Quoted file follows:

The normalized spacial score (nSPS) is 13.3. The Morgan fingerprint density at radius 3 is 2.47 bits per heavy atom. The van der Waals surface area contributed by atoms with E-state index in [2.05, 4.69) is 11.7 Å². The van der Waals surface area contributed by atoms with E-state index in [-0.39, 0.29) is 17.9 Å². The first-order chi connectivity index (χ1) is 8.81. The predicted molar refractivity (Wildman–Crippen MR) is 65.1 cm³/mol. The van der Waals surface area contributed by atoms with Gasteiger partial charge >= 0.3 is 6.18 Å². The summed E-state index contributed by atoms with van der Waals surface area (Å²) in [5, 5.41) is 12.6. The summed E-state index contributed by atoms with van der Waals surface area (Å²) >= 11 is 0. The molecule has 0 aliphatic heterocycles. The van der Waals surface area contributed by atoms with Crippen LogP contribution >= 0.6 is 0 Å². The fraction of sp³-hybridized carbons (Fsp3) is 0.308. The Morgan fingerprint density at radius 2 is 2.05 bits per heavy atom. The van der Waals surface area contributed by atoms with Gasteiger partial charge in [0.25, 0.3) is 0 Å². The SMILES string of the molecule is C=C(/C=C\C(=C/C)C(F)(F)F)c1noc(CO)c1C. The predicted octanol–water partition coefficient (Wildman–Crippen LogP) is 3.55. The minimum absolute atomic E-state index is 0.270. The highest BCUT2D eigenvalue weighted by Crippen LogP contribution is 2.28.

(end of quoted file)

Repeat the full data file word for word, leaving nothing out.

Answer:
The normalized spacial score (nSPS) is 13.3. The Morgan fingerprint density at radius 3 is 2.47 bits per heavy atom. The van der Waals surface area contributed by atoms with E-state index in [2.05, 4.69) is 11.7 Å². The van der Waals surface area contributed by atoms with E-state index in [-0.39, 0.29) is 17.9 Å². The first-order chi connectivity index (χ1) is 8.81. The predicted molar refractivity (Wildman–Crippen MR) is 65.1 cm³/mol. The van der Waals surface area contributed by atoms with Gasteiger partial charge >= 0.3 is 6.18 Å². The summed E-state index contributed by atoms with van der Waals surface area (Å²) in [5, 5.41) is 12.6. The summed E-state index contributed by atoms with van der Waals surface area (Å²) >= 11 is 0. The molecule has 0 aliphatic heterocycles. The van der Waals surface area contributed by atoms with Crippen LogP contribution >= 0.6 is 0 Å². The fraction of sp³-hybridized carbons (Fsp3) is 0.308. The Morgan fingerprint density at radius 2 is 2.05 bits per heavy atom. The van der Waals surface area contributed by atoms with Gasteiger partial charge in [0.25, 0.3) is 0 Å². The SMILES string of the molecule is C=C(/C=C\C(=C/C)C(F)(F)F)c1noc(CO)c1C. The predicted octanol–water partition coefficient (Wildman–Crippen LogP) is 3.55. The minimum absolute atomic E-state index is 0.270. The highest BCUT2D eigenvalue weighted by Crippen LogP contribution is 2.28.